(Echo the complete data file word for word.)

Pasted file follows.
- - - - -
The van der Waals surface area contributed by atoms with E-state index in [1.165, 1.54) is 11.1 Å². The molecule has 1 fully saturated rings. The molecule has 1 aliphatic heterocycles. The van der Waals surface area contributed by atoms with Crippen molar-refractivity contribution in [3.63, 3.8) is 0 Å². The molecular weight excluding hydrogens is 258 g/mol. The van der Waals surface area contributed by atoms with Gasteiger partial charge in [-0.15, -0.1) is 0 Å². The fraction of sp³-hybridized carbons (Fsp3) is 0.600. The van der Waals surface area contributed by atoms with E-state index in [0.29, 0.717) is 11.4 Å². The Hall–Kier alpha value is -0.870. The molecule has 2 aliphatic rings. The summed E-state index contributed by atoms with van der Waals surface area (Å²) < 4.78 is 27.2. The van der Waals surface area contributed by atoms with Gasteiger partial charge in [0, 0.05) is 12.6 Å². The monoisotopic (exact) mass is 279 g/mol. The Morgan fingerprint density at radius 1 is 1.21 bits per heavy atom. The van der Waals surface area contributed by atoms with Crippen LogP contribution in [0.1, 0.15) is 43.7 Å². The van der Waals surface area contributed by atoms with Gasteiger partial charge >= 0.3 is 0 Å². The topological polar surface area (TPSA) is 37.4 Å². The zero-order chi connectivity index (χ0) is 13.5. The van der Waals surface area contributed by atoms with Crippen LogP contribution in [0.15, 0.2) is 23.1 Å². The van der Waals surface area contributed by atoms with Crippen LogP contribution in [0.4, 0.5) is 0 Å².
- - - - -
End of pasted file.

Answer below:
The van der Waals surface area contributed by atoms with E-state index in [1.165, 1.54) is 11.1 Å². The molecule has 1 fully saturated rings. The molecule has 1 aliphatic heterocycles. The van der Waals surface area contributed by atoms with Crippen molar-refractivity contribution in [3.63, 3.8) is 0 Å². The molecular weight excluding hydrogens is 258 g/mol. The van der Waals surface area contributed by atoms with Gasteiger partial charge in [-0.15, -0.1) is 0 Å². The fraction of sp³-hybridized carbons (Fsp3) is 0.600. The van der Waals surface area contributed by atoms with E-state index in [0.29, 0.717) is 11.4 Å². The Hall–Kier alpha value is -0.870. The molecule has 2 aliphatic rings. The summed E-state index contributed by atoms with van der Waals surface area (Å²) < 4.78 is 27.2. The van der Waals surface area contributed by atoms with Gasteiger partial charge in [0, 0.05) is 12.6 Å². The monoisotopic (exact) mass is 279 g/mol. The Morgan fingerprint density at radius 1 is 1.21 bits per heavy atom. The van der Waals surface area contributed by atoms with Crippen LogP contribution in [0.1, 0.15) is 43.7 Å². The van der Waals surface area contributed by atoms with Gasteiger partial charge >= 0.3 is 0 Å². The topological polar surface area (TPSA) is 37.4 Å². The zero-order chi connectivity index (χ0) is 13.5. The van der Waals surface area contributed by atoms with Crippen LogP contribution in [0.15, 0.2) is 23.1 Å². The van der Waals surface area contributed by atoms with Crippen LogP contribution in [0.4, 0.5) is 0 Å².